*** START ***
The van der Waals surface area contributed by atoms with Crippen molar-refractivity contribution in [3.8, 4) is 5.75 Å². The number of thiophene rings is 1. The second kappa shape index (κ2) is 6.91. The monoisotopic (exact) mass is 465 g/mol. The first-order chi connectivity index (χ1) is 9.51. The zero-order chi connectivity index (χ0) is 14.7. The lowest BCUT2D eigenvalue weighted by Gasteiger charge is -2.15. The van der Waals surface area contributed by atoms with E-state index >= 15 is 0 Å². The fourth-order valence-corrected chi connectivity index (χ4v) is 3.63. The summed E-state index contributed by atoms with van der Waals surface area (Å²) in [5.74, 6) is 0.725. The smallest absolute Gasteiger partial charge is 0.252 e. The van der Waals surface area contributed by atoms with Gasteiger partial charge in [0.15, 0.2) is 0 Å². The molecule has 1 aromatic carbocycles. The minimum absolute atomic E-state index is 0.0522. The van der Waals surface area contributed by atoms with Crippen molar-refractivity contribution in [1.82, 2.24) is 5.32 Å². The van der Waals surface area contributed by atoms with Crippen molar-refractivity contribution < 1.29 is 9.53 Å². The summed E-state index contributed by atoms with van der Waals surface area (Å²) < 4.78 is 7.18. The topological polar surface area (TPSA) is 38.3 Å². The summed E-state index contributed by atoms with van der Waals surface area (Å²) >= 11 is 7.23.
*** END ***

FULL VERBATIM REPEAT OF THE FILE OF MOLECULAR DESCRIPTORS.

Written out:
The van der Waals surface area contributed by atoms with Crippen molar-refractivity contribution in [3.8, 4) is 5.75 Å². The number of thiophene rings is 1. The second kappa shape index (κ2) is 6.91. The monoisotopic (exact) mass is 465 g/mol. The first-order chi connectivity index (χ1) is 9.51. The zero-order chi connectivity index (χ0) is 14.7. The lowest BCUT2D eigenvalue weighted by Gasteiger charge is -2.15. The van der Waals surface area contributed by atoms with E-state index >= 15 is 0 Å². The fourth-order valence-corrected chi connectivity index (χ4v) is 3.63. The summed E-state index contributed by atoms with van der Waals surface area (Å²) in [5.74, 6) is 0.725. The smallest absolute Gasteiger partial charge is 0.252 e. The van der Waals surface area contributed by atoms with Gasteiger partial charge in [0.15, 0.2) is 0 Å². The molecule has 1 aromatic carbocycles. The minimum absolute atomic E-state index is 0.0522. The van der Waals surface area contributed by atoms with Crippen molar-refractivity contribution in [1.82, 2.24) is 5.32 Å². The van der Waals surface area contributed by atoms with Crippen molar-refractivity contribution < 1.29 is 9.53 Å². The summed E-state index contributed by atoms with van der Waals surface area (Å²) < 4.78 is 7.18. The topological polar surface area (TPSA) is 38.3 Å². The summed E-state index contributed by atoms with van der Waals surface area (Å²) >= 11 is 7.23.